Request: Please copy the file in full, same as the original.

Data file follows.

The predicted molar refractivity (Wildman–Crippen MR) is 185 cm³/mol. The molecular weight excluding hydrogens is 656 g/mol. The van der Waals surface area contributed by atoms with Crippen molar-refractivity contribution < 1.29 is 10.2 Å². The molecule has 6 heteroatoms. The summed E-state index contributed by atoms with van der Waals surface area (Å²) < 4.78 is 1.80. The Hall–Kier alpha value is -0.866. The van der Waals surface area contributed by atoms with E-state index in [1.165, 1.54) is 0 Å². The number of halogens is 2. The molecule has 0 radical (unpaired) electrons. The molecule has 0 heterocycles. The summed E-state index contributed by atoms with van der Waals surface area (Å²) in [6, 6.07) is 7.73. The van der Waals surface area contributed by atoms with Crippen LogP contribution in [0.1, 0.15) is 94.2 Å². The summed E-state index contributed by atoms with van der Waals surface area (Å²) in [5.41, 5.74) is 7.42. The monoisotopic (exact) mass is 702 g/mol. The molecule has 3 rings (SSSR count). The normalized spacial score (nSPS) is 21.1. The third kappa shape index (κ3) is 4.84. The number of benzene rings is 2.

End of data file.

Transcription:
The predicted molar refractivity (Wildman–Crippen MR) is 185 cm³/mol. The molecular weight excluding hydrogens is 656 g/mol. The van der Waals surface area contributed by atoms with Crippen molar-refractivity contribution < 1.29 is 10.2 Å². The molecule has 6 heteroatoms. The summed E-state index contributed by atoms with van der Waals surface area (Å²) < 4.78 is 1.80. The Hall–Kier alpha value is -0.866. The van der Waals surface area contributed by atoms with E-state index in [1.165, 1.54) is 0 Å². The number of halogens is 2. The molecule has 0 radical (unpaired) electrons. The molecule has 0 heterocycles. The summed E-state index contributed by atoms with van der Waals surface area (Å²) in [6, 6.07) is 7.73. The van der Waals surface area contributed by atoms with Crippen LogP contribution in [0.1, 0.15) is 94.2 Å². The summed E-state index contributed by atoms with van der Waals surface area (Å²) in [5.41, 5.74) is 7.42. The monoisotopic (exact) mass is 702 g/mol. The molecule has 3 rings (SSSR count). The normalized spacial score (nSPS) is 21.1. The third kappa shape index (κ3) is 4.84. The number of benzene rings is 2.